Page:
But De Sica makes this story even more elemental. This is about the roof over their heads — a home to call their own — and the right to a certain amount of dignity to work and raise a family.

He turns such a premise into a kind of neorealist thriller as the young husband races to literally put that roof over their heads before the local police can reach the premises and condemn them for whatever infractions. It’s a tense round of nailbiting in the final minutes as they race against time. We know what might happen; we’ve seen it already, and now it’s all up to the fates.

Il Tetto is not talked about with the most high-profile De Sica dramas nor, does it have the warm buoyancy of his later comedies as he came upon a new facet of his career.  But even as the neorealist movement was waning and beget future progeny like the French New Wave and other movements, there’s little denying the impact of this kind of cinema championed by the likes of Rosselini, Visconti, and De Sica.

It’s taken a more personal note for me because as I’m writing this, I’m in the process of moving. A lease was terminated, I was forced to rush around trying to find a place of my own, and then there’s the first-world problem of cleaning out all your excess junk.

My situation is different; it’s privileged compared to what this couple have to endure. If anything, it’s a reminder for me to stop my griping. It could be worse. Still, more so, I’m reminded we all have these same urges: for shelter and a place we can live in peace. I empathized with these folks even more than I was expecting.

4/5 Stars

The Gold of Naples (1953)

It’s easy to be skeptical of anthologies, portmanteaus, or these kinds of thematic character pieces. However, The Gold of Naples’s structure, built out of 6 interlocking vignettes, suits the talents of Vitorrio De Sica since he’s always invested in a world of characters — emphasizing people from all walks of life — rather than a few chosen stars.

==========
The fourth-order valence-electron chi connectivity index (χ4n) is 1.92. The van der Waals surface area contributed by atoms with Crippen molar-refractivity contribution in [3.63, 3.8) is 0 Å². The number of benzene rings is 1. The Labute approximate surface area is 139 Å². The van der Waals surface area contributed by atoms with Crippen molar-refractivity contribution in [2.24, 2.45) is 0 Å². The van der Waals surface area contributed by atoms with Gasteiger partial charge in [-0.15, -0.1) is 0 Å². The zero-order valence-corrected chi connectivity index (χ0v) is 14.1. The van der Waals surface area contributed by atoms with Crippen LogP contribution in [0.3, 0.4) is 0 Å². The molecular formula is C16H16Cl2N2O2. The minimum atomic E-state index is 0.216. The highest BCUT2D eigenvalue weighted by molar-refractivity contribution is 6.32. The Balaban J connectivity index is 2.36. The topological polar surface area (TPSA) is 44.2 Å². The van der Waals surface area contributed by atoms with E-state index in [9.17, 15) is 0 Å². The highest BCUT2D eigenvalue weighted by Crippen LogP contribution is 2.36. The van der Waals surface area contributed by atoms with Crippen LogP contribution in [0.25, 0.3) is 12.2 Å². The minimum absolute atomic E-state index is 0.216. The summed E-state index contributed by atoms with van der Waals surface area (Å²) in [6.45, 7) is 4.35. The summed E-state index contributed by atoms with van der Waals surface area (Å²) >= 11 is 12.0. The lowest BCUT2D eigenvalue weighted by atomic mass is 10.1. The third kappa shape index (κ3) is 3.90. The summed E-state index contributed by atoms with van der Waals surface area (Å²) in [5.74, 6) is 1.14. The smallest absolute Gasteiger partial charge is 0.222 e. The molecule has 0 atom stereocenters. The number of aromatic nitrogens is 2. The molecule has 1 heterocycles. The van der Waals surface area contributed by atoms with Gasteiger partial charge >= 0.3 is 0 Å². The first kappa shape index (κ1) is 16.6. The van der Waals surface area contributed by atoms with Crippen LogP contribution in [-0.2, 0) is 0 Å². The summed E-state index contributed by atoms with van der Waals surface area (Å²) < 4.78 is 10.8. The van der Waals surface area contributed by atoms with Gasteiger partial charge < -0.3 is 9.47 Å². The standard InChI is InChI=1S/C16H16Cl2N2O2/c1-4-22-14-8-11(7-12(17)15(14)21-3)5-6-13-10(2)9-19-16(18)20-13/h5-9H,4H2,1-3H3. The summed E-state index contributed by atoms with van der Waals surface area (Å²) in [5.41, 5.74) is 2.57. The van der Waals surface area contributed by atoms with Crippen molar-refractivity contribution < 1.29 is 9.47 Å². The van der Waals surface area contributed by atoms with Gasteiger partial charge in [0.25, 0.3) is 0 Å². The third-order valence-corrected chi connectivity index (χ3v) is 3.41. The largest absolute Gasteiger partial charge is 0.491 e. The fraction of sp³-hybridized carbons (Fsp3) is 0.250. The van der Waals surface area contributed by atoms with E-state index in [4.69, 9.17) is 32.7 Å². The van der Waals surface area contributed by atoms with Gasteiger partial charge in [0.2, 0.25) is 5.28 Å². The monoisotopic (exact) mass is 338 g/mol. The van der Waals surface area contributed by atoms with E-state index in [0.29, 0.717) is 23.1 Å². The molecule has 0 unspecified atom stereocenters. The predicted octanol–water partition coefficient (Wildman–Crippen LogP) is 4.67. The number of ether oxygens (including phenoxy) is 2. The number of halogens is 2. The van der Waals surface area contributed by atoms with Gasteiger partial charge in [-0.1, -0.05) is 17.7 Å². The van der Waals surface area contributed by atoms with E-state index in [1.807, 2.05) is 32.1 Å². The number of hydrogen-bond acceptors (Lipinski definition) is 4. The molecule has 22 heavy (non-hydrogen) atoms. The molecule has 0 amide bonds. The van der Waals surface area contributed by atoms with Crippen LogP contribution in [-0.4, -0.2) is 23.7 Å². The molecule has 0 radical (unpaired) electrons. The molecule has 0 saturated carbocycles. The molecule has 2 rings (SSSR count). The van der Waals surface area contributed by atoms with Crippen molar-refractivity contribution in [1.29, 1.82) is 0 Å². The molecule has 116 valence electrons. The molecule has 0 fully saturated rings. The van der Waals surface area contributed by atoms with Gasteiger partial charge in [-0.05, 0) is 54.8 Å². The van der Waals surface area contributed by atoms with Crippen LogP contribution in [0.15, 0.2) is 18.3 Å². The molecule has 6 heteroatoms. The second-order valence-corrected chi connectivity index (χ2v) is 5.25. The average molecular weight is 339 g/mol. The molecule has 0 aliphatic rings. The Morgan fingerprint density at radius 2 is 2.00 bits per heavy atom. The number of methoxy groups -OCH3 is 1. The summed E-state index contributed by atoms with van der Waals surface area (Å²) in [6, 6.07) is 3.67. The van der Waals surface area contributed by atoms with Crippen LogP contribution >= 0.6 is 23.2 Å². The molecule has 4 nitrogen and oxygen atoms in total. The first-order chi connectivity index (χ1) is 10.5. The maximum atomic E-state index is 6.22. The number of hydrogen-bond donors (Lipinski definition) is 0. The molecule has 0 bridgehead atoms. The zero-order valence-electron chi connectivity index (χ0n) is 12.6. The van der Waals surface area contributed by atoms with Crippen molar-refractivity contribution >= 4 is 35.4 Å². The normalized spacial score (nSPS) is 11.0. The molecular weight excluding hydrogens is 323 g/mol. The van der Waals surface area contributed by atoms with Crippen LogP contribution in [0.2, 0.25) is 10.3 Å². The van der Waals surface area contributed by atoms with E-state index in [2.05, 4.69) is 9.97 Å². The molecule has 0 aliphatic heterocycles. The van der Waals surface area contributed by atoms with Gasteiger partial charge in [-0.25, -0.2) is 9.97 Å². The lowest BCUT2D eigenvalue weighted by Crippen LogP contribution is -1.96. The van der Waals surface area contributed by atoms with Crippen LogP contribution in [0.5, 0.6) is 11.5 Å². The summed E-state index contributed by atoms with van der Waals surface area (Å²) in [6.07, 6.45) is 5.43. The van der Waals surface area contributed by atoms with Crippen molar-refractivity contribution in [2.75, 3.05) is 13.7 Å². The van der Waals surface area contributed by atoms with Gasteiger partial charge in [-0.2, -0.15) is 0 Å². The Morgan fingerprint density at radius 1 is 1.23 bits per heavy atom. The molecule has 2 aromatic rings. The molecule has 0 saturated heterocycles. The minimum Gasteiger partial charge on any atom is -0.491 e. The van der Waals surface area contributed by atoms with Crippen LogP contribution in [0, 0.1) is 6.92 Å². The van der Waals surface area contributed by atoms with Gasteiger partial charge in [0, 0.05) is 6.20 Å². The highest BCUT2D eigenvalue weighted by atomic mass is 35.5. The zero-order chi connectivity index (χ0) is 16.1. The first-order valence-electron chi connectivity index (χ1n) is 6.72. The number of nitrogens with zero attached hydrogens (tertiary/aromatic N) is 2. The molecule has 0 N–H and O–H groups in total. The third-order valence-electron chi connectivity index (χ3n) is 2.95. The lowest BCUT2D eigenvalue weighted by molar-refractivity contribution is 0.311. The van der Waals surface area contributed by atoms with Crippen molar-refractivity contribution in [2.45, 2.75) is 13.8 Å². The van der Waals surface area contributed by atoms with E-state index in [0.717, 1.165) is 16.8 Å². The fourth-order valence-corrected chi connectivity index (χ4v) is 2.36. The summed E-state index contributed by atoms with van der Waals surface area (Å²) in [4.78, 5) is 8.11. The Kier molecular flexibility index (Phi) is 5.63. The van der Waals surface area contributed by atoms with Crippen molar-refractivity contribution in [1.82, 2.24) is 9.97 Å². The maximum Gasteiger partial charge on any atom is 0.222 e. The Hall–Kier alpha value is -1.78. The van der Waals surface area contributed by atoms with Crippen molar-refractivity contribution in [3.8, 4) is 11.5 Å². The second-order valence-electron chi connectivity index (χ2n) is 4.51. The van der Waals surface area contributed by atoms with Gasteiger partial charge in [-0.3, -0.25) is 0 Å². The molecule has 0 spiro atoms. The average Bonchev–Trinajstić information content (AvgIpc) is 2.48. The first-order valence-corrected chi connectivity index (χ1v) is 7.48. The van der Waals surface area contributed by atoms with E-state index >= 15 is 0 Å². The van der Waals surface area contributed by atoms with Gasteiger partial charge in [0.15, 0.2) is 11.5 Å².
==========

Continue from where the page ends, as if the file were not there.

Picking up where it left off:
The actor-director readily provides a tableau with which to celebrate the city, and there’s no doubt a few stars stand out even as the picture is surprisingly balanced, mixing tones and subject matter one moment after another.

It opens with that charmed Italian comedian Toto as the clown prince Saviero: part Peter Sellers, part Stan Laurel. He’s slowly dying on the inside thanks to the local gangster who has all but commandeered his household on a passing invitation from the jester’s wife. It’s raged out of control.

Next, we have a portrait of a street corner pizzeria. It very well could be a dramatic scandal as a married woman is found necking with a handsome suitor before rushing off to work. The spirited beauty, Donna Sofia, as only Sophia Loren could embody her, works with her portly husband to feed the entire neighborhood, mostly on credit. Then, calamity!

Donna Sofia’s ring is gone! We know where it might be, but they go ahead and make the rounds of all their clientele. One of the digressions involves a man who’s beside himself with grief; he wants to kill himself, and they join a whole host of others looking to comfort him, raising up prayers to the Virgin Mary on his behalf. Of course, they still have their primary reason for coming.

Husband and wife throw each other glances as they pat the man’s hands and try and find a way to broach the subject. How do you ask a weeping man if he found a stray ring in his pizza? Everything is supposed to build to the scandalous reveal, but we never get that. It’s a happy-go-lucky resolution amid all the hubbub.

If the first two interludes are primarily vehicles of good-natured comedy, teasing out the absurdities of the situation, the anthology is not squeamish about taking a drastic, even daring turn toward the melancholy. It’s a funeral procession and as the little wooden casket passes by we realize this is for a child. What a horrible scenario when life is snuffed out so early and a mother is forced to bury her own child.

Watching her organize the event, it’s evident she’s a very particular woman, but not in an overly demanding way. She wants the best for her son making sure everyone is in their correct place as the Father leads them toward their destination.

The solemnity of the moment is not lost on us nor the fact that the surrounding world still operates around them, whether honking horns in the distance or a feuding couple on the second floor. But for a mother, time seems to stop still. Nothing else matters.